John Ford's black-and-white Western, "The Man Who Shot Liberty Valance," presents a contrast between charismatic authority and legal authority, to use the typology of German sociologist Max Weber. The contrast parallels the difference between the values of the West, or Wilderness (embodied by John Wayne), and the values of the East, or Civilization (embodied by James Stewart).
The story, written by Willis Goldbeck and James Warner Bellah, unfolds in one long flashback, in which the truth behind a killing is revealed. Set in 1901, the movie begins with the return of Senator Ranse Stoddard and his wife to the town of Shinbone.
Stewart's Ranse Stoddard represents rational-legal authority, symbolically as well as practically. A decent lawyer from the East, he comes to practice law and bring order to the West. Wayne's Tom Doniphon, in contrast, is the uneducated leader who holds that "You make your own justice here and enforce your law." He is the rugged individual, using physical force, not laws, in fighting the outlaw Liberty Valance (Lee Marvin), because it is the only effective and efficient way.
It's Wayne who teaches Stewart how to shoot, and it's Wayne who kills Valance, though he lets everyone believe it is Stewart. Later, when Stewart is accused of being a killer and walks out of the territorial convention, Wayne explains that he fired his rifle from a shadow, to coincide with Stewart's shot. He thus relieves Stewart of his guilty conscience so that he can pursue his political career and lead the territory to statehood. We also learn that Wayne refused to accept nomination as a delegate to the convention for "personal plans" which are not specified."
Stewart's gradual rise to power represents the coming of law and order to the West, but it is also inversely related to Wayne's decline and demise, from a strong and necessary leader to a doomed hero. In the transition from a disorganized to civilized community, Wayne is the instrument as well as the victim, because there is no longer need for his dogged individualism. Moreover, his ideals stand in the way, impeding progress.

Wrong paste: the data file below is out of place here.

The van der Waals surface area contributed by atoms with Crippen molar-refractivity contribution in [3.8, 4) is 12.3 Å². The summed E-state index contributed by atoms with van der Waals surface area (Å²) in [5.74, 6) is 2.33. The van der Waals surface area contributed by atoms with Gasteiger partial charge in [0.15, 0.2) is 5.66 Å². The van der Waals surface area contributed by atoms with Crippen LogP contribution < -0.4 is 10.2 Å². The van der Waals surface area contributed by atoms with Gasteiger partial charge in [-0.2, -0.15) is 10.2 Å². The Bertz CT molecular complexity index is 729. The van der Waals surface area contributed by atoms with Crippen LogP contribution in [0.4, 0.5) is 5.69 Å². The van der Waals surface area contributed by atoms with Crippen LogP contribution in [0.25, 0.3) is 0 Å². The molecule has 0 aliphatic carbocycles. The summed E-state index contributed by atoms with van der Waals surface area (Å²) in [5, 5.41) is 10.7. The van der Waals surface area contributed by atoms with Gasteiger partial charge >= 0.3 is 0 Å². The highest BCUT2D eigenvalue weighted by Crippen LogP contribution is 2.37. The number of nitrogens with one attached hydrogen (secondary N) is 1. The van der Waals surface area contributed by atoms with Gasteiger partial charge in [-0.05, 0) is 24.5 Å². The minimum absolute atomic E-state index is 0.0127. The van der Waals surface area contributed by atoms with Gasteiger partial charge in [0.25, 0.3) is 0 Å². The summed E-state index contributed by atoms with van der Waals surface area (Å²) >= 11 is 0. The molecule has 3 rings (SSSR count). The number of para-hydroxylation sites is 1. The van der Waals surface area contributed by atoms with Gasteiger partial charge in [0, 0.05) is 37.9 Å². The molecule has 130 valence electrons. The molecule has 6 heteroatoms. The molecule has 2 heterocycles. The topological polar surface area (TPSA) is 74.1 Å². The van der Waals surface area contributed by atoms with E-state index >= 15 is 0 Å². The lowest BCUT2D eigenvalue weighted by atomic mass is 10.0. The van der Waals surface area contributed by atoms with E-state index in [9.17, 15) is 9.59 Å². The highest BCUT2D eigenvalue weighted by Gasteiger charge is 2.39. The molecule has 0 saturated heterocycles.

Wayne's charismatic leadership and his ideals of anarchic freedom cannot co-exist with Stewart's legal authority and ideals of order. Hence, John Wayne functions as role model not only for children or adolescents but also for adult men, who, for one reason or another, have to be instructed with technical skills or have to be restored to proper, i.e. manly, code of behavior.
Stewart's lawyer is at first reluctant to use violent force in defeating Liberty Valance. Gradually, however, he comes to accept Wayne's code as the only appropriate behavior in the Wild West, that is, that force should be used to meet force. But Stewart is no good at shooting and Wayne has to instruct him, at Hallie's (the woman they both love) request. Wayne's sharp lesson is done in semi-humorous, semi-sarcastic manner, making a fool out of Stewart by puncturing paint tins used as targets. Humiliated, Stewart angrily knocks Wayne to the ground, demonstrating first steps in adjusting to the mores of the West.
The critic McBride has observed that Wayne and Stewart represent two approaches to life, as well as two successive phases in American history. Wayne is "the Man with the Gun," the old-style frontier individualist. Stewart, by contrast, is the man from the East, representing political order of impersonal justice and bureaucratic authority. Stewart's rational authority inevitably supersedes Wayne's charismatic leadership of the Old West. Wayne is therefore the tragic hero, a man of the past, whereas Stewart is the man of the future.
Shot in stylized black-and-white, the film is stark and gloomy, reflecting John Ford's more cynical approach to the West (and Western) toward the end of his life.
The truth behind the killing of Valance is gradually revealed, but for Ford, the myth is more important than the reality. As the reporter observes: "It ain't news. This is the West. When the legend becomes the fact, print the legend." As such, "The Man Who Shot Liberty Valance," is one of the earliest, and most poignant films about the making (or fabrication) of myths.
Ransom Stoddard (James Stewart)
Tom Doniphon (John Wayne)
Hallie Stoddard (Vera Miles)
Liverty Valance (Lee Marvin)
Dutton Peabody (Edmond O'Brien)
Link Appleyard (Andy Devine)
Doc. Willoughby (Ken Murray)
Major Cassius Starbuckle (John Carradine)
Nora Ericson (Jeanette Nolan)
Peter Ericson (John Qualen)
Produced by Willis Goldbeck
Directed by John Ford
Screenplay: Goldbeck and James Warner Bellah, based on the story by Dorothy M. Johnson.
Camera: William Clothier
Editor: Otho Lovering
Music: Cyril J. Mockridge, Alfred Newman
Art Direction: Hal Pereira, Eddie Imazu
Costumes: Edith Head
Oscar Nominations: 1
Costume Design (b/w): Edith Head
Oscar Awards: None
The winner of the b/w costume Oscar was Norma Koch for "What Ever Happened to Baby Jane?"